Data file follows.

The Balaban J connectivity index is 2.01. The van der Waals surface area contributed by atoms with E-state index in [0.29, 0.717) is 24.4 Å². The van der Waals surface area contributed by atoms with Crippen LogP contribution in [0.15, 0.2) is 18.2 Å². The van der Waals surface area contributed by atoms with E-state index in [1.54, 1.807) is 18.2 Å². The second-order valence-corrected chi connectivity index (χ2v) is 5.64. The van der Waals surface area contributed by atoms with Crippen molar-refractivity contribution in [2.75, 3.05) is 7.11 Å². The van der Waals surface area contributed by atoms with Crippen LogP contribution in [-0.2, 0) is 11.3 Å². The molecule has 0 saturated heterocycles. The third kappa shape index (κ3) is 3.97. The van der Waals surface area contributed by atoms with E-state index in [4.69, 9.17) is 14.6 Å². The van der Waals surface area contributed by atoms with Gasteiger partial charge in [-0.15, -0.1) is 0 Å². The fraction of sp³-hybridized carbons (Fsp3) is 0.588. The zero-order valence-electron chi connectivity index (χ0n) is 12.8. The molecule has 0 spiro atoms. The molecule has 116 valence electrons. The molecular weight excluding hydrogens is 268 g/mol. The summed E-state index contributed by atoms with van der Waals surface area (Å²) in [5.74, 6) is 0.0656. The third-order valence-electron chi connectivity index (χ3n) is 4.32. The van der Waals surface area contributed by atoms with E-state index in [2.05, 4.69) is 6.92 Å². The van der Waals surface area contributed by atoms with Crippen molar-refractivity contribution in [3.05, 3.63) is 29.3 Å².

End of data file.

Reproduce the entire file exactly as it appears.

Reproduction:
The Balaban J connectivity index is 2.01. The van der Waals surface area contributed by atoms with E-state index in [0.29, 0.717) is 24.4 Å². The van der Waals surface area contributed by atoms with Crippen LogP contribution in [0.15, 0.2) is 18.2 Å². The van der Waals surface area contributed by atoms with E-state index in [1.54, 1.807) is 18.2 Å². The second-order valence-corrected chi connectivity index (χ2v) is 5.64. The van der Waals surface area contributed by atoms with Crippen molar-refractivity contribution in [2.75, 3.05) is 7.11 Å². The van der Waals surface area contributed by atoms with Crippen LogP contribution in [-0.2, 0) is 11.3 Å². The molecule has 0 saturated heterocycles. The third kappa shape index (κ3) is 3.97. The van der Waals surface area contributed by atoms with E-state index in [4.69, 9.17) is 14.6 Å². The van der Waals surface area contributed by atoms with Gasteiger partial charge in [-0.15, -0.1) is 0 Å². The fraction of sp³-hybridized carbons (Fsp3) is 0.588. The zero-order valence-electron chi connectivity index (χ0n) is 12.8. The molecule has 0 spiro atoms. The molecule has 116 valence electrons. The molecular weight excluding hydrogens is 268 g/mol. The summed E-state index contributed by atoms with van der Waals surface area (Å²) in [5.74, 6) is 0.0656. The third-order valence-electron chi connectivity index (χ3n) is 4.32. The van der Waals surface area contributed by atoms with E-state index in [2.05, 4.69) is 6.92 Å². The van der Waals surface area contributed by atoms with Crippen molar-refractivity contribution in [3.05, 3.63) is 29.3 Å².